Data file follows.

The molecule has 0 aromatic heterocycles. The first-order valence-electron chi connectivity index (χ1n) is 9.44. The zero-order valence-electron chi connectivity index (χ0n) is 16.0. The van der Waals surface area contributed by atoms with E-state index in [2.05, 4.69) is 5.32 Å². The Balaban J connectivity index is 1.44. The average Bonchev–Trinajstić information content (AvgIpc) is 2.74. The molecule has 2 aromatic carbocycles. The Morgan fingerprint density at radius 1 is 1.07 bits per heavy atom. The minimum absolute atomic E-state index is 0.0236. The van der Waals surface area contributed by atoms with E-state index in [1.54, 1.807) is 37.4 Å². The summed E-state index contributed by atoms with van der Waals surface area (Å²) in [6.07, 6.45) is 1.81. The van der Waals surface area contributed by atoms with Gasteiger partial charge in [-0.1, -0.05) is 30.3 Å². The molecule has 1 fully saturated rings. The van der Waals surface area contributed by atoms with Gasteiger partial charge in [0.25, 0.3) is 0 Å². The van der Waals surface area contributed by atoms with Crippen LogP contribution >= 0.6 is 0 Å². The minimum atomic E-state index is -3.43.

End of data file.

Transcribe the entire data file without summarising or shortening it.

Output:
The molecule has 0 aromatic heterocycles. The first-order valence-electron chi connectivity index (χ1n) is 9.44. The zero-order valence-electron chi connectivity index (χ0n) is 16.0. The van der Waals surface area contributed by atoms with E-state index in [2.05, 4.69) is 5.32 Å². The Balaban J connectivity index is 1.44. The average Bonchev–Trinajstić information content (AvgIpc) is 2.74. The molecule has 2 aromatic carbocycles. The Morgan fingerprint density at radius 1 is 1.07 bits per heavy atom. The minimum absolute atomic E-state index is 0.0236. The van der Waals surface area contributed by atoms with E-state index in [1.54, 1.807) is 37.4 Å². The summed E-state index contributed by atoms with van der Waals surface area (Å²) in [6.07, 6.45) is 1.81. The van der Waals surface area contributed by atoms with Gasteiger partial charge in [-0.1, -0.05) is 30.3 Å². The molecule has 1 fully saturated rings. The van der Waals surface area contributed by atoms with Gasteiger partial charge in [0.25, 0.3) is 0 Å². The van der Waals surface area contributed by atoms with Crippen LogP contribution >= 0.6 is 0 Å². The minimum atomic E-state index is -3.43.